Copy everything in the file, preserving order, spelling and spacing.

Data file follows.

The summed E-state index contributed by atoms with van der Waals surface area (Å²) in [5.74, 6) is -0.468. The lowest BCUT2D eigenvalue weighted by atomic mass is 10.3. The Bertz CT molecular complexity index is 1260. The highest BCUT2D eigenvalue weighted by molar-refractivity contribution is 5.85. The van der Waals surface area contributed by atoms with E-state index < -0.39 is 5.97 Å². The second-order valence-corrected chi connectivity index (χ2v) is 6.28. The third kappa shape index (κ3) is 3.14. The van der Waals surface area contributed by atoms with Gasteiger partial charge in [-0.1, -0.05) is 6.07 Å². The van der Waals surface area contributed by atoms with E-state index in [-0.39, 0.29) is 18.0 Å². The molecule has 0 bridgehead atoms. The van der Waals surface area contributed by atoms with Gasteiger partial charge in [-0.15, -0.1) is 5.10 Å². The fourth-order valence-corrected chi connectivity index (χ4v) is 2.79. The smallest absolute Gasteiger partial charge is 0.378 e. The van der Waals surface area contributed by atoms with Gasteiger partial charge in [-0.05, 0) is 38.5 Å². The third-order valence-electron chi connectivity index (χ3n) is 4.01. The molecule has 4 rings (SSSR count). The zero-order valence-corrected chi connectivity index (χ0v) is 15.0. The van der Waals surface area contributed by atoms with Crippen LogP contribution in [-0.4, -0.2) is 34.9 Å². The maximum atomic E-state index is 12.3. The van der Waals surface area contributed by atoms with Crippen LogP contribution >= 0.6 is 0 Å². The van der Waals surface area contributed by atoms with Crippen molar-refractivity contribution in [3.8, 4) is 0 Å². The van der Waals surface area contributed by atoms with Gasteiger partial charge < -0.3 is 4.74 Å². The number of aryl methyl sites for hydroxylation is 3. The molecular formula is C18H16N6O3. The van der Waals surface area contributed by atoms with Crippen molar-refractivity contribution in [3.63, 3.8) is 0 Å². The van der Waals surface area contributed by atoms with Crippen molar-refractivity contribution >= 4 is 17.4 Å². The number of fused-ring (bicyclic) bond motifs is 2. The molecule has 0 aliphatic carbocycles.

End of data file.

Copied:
The summed E-state index contributed by atoms with van der Waals surface area (Å²) in [5.74, 6) is -0.468. The lowest BCUT2D eigenvalue weighted by atomic mass is 10.3. The Bertz CT molecular complexity index is 1260. The highest BCUT2D eigenvalue weighted by molar-refractivity contribution is 5.85. The van der Waals surface area contributed by atoms with E-state index < -0.39 is 5.97 Å². The second-order valence-corrected chi connectivity index (χ2v) is 6.28. The third kappa shape index (κ3) is 3.14. The van der Waals surface area contributed by atoms with Gasteiger partial charge in [-0.1, -0.05) is 6.07 Å². The van der Waals surface area contributed by atoms with E-state index in [-0.39, 0.29) is 18.0 Å². The molecule has 0 bridgehead atoms. The van der Waals surface area contributed by atoms with Gasteiger partial charge in [-0.15, -0.1) is 5.10 Å². The fourth-order valence-corrected chi connectivity index (χ4v) is 2.79. The smallest absolute Gasteiger partial charge is 0.378 e. The van der Waals surface area contributed by atoms with Gasteiger partial charge in [-0.05, 0) is 38.5 Å². The third-order valence-electron chi connectivity index (χ3n) is 4.01. The molecule has 4 rings (SSSR count). The zero-order valence-corrected chi connectivity index (χ0v) is 15.0. The van der Waals surface area contributed by atoms with Crippen LogP contribution in [-0.4, -0.2) is 34.9 Å². The maximum atomic E-state index is 12.3. The van der Waals surface area contributed by atoms with Crippen LogP contribution >= 0.6 is 0 Å². The van der Waals surface area contributed by atoms with Crippen molar-refractivity contribution in [3.8, 4) is 0 Å². The van der Waals surface area contributed by atoms with Gasteiger partial charge < -0.3 is 4.74 Å². The number of aryl methyl sites for hydroxylation is 3. The molecular formula is C18H16N6O3. The van der Waals surface area contributed by atoms with Crippen molar-refractivity contribution in [3.63, 3.8) is 0 Å². The van der Waals surface area contributed by atoms with Crippen molar-refractivity contribution >= 4 is 17.4 Å². The number of fused-ring (bicyclic) bond motifs is 2. The molecule has 0 aliphatic carbocycles.